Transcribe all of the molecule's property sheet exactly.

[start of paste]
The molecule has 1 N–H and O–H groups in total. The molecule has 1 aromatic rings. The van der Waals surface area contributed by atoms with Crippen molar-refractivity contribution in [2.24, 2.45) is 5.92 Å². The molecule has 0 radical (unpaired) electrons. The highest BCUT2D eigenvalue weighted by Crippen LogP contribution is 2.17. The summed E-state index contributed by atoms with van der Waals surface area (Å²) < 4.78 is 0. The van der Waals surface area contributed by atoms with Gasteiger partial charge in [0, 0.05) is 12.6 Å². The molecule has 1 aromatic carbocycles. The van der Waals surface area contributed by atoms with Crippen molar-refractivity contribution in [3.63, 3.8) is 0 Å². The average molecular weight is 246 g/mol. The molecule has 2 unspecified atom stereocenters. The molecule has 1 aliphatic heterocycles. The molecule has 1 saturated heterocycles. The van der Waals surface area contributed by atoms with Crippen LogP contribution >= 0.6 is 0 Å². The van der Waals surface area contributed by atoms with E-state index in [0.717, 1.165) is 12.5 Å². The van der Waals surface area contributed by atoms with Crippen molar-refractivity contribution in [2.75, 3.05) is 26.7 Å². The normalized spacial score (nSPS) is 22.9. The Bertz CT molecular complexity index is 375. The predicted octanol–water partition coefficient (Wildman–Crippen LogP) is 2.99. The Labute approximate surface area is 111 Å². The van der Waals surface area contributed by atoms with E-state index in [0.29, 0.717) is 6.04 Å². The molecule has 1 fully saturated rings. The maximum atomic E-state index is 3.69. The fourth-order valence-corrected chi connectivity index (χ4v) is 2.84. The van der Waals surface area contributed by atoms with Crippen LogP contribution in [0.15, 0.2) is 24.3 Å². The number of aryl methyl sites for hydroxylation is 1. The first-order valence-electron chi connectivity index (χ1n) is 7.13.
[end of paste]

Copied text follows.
The molecule has 1 N–H and O–H groups in total. The molecule has 1 aromatic rings. The van der Waals surface area contributed by atoms with Crippen molar-refractivity contribution in [2.24, 2.45) is 5.92 Å². The molecule has 0 radical (unpaired) electrons. The highest BCUT2D eigenvalue weighted by Crippen LogP contribution is 2.17. The summed E-state index contributed by atoms with van der Waals surface area (Å²) < 4.78 is 0. The van der Waals surface area contributed by atoms with Gasteiger partial charge in [0, 0.05) is 12.6 Å². The molecule has 1 aromatic carbocycles. The van der Waals surface area contributed by atoms with Crippen molar-refractivity contribution in [3.63, 3.8) is 0 Å². The average molecular weight is 246 g/mol. The molecule has 2 unspecified atom stereocenters. The molecule has 1 aliphatic heterocycles. The molecule has 1 saturated heterocycles. The van der Waals surface area contributed by atoms with Crippen LogP contribution >= 0.6 is 0 Å². The van der Waals surface area contributed by atoms with E-state index in [0.717, 1.165) is 12.5 Å². The van der Waals surface area contributed by atoms with Crippen molar-refractivity contribution in [2.75, 3.05) is 26.7 Å². The normalized spacial score (nSPS) is 22.9. The Bertz CT molecular complexity index is 375. The predicted octanol–water partition coefficient (Wildman–Crippen LogP) is 2.99. The Labute approximate surface area is 111 Å². The van der Waals surface area contributed by atoms with E-state index in [0.29, 0.717) is 6.04 Å². The molecule has 1 fully saturated rings. The maximum atomic E-state index is 3.69. The fourth-order valence-corrected chi connectivity index (χ4v) is 2.84. The van der Waals surface area contributed by atoms with Crippen LogP contribution in [0.15, 0.2) is 24.3 Å². The number of aryl methyl sites for hydroxylation is 1. The first-order valence-electron chi connectivity index (χ1n) is 7.13.